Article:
whale is a lightweight, CLI-first SQL workspace for your data warehouse.
wh run, or in sql blocks within
.mdfiles using the
For a demo of a git-backed workflow, check out dataframehq/whale-bigquery-public-data.
brew install dataframehq/tap/whale
Make sure rust is installed on your local system. Then, clone this directory and run the following in the base directory of the repo:
make && make install
If you are running this multiple times, make sure
~/.whale/libexec does not exist, or your virtual environment may not rebuild. We don't explicitly add an alias for the
whale binary, so you'll want to add the following alias to your
For individual use, run the following command to go through the onboarding process. It will (a) set up all necessary files in
~/.whale, (b) walk you through cron job scheduling to periodically scrape metadata, and (c) set up a warehouse:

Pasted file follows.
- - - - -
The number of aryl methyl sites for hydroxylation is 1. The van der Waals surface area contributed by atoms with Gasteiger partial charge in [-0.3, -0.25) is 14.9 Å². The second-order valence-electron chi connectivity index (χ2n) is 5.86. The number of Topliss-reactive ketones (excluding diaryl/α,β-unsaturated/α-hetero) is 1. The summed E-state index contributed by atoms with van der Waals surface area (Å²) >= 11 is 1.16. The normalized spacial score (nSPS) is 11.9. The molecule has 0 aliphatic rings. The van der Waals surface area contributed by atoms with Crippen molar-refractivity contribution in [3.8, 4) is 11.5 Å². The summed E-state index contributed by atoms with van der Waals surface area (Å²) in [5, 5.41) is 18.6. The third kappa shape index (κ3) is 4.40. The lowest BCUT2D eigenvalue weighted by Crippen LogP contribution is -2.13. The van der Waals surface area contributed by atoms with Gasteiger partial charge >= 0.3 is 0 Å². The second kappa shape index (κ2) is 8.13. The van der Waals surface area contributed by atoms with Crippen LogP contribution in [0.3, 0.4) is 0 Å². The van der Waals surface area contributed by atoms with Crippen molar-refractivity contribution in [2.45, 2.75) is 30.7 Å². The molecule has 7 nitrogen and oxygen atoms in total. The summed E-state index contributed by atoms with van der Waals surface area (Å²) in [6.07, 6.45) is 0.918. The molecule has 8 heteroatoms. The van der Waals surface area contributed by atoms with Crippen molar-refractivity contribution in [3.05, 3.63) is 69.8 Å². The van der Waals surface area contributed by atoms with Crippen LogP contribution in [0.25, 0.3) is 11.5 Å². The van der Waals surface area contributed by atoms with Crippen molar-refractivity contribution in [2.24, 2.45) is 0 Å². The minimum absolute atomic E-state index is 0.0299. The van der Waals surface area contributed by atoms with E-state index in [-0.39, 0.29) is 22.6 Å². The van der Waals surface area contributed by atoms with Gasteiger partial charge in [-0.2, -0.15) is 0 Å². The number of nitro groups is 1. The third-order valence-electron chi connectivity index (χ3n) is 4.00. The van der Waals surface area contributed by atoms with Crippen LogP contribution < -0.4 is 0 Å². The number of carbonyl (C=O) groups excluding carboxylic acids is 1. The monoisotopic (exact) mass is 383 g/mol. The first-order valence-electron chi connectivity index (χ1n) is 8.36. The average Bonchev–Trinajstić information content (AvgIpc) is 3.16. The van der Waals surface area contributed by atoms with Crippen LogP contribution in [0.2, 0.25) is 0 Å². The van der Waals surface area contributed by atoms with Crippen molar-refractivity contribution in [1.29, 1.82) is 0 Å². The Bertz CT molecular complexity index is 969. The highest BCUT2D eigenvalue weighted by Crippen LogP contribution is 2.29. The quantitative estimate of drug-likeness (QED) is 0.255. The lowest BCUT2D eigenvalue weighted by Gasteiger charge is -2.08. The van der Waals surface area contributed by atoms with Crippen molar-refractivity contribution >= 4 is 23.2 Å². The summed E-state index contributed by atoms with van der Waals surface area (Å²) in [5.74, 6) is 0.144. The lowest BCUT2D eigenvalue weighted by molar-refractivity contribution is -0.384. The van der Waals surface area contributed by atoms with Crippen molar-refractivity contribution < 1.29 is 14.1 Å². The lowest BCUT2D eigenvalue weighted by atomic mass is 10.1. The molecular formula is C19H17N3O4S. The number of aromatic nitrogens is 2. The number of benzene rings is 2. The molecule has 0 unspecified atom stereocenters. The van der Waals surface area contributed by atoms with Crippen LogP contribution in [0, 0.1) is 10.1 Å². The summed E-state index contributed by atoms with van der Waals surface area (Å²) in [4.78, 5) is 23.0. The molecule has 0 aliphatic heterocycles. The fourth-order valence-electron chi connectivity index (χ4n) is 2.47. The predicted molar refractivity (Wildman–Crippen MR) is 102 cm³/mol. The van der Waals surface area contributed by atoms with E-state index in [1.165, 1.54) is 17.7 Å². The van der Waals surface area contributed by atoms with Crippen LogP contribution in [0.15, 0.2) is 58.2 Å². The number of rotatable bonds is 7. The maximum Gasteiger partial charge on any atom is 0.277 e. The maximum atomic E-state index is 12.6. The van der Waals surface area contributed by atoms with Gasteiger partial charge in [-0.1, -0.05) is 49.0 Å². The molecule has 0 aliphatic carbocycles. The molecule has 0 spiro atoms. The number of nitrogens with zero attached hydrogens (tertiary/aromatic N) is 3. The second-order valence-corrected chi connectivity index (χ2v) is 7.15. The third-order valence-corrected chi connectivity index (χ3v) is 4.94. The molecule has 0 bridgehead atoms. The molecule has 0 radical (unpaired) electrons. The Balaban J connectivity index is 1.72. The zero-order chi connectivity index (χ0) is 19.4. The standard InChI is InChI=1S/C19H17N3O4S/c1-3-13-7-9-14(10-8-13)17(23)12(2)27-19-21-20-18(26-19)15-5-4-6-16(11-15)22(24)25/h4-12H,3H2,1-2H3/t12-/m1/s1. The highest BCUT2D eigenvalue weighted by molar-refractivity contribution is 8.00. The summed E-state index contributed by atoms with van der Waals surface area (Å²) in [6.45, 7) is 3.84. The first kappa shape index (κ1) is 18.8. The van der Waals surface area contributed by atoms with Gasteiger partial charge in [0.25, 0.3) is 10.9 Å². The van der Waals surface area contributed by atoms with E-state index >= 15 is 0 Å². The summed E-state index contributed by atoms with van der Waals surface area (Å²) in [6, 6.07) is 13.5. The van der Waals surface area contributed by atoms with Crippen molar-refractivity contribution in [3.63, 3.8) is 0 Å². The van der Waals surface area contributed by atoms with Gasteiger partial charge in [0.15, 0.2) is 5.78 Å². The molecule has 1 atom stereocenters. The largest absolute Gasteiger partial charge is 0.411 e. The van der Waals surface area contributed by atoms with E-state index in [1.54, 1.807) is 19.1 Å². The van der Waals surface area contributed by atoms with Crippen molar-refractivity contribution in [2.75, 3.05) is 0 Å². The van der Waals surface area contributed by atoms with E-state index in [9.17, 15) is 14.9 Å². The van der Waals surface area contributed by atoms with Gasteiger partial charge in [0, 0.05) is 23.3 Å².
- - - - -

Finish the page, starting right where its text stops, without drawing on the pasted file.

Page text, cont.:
The cron job will run as you schedule it (by default, every 6 hours). If you're feeling impatient, you can also manually run
wh etl to pull down the latest data from your warehouse.
For team use, see the docs for instructions on how to set up and point your whale installation at a remote git server.
If you just want to get a feel for how whale works, remove the
~/.whale directory and follow the instructions at dataframehq/whale-bigquery-public-data.
to search over all metadata. Hitting
enter will open the editable part of the docs in your default text editor, defined by the environmental variable
$EDITOR (if no value is specified, whale will use the command
.sql files, run:
wh run your_query.sql
To execute markdown files, you'll need to write the query in a ``
sql block, then place a --!wh-run
on its own line. Upon execution of the markdown file, any sql blocks with this comment will execute the query and replace the--!wh-run` line with the result set. To run the markdown file, run:
wh run your_markdown_file.md
A common pattern is to set up a shortcut in your IDE to execute
wh run % for a smooth editing + execution workflow. For an example of how to do this in vim, see the docs here. This is one of the most powerful features of whale, enabling you to take notes and write executable queries seamlessly side-by-side.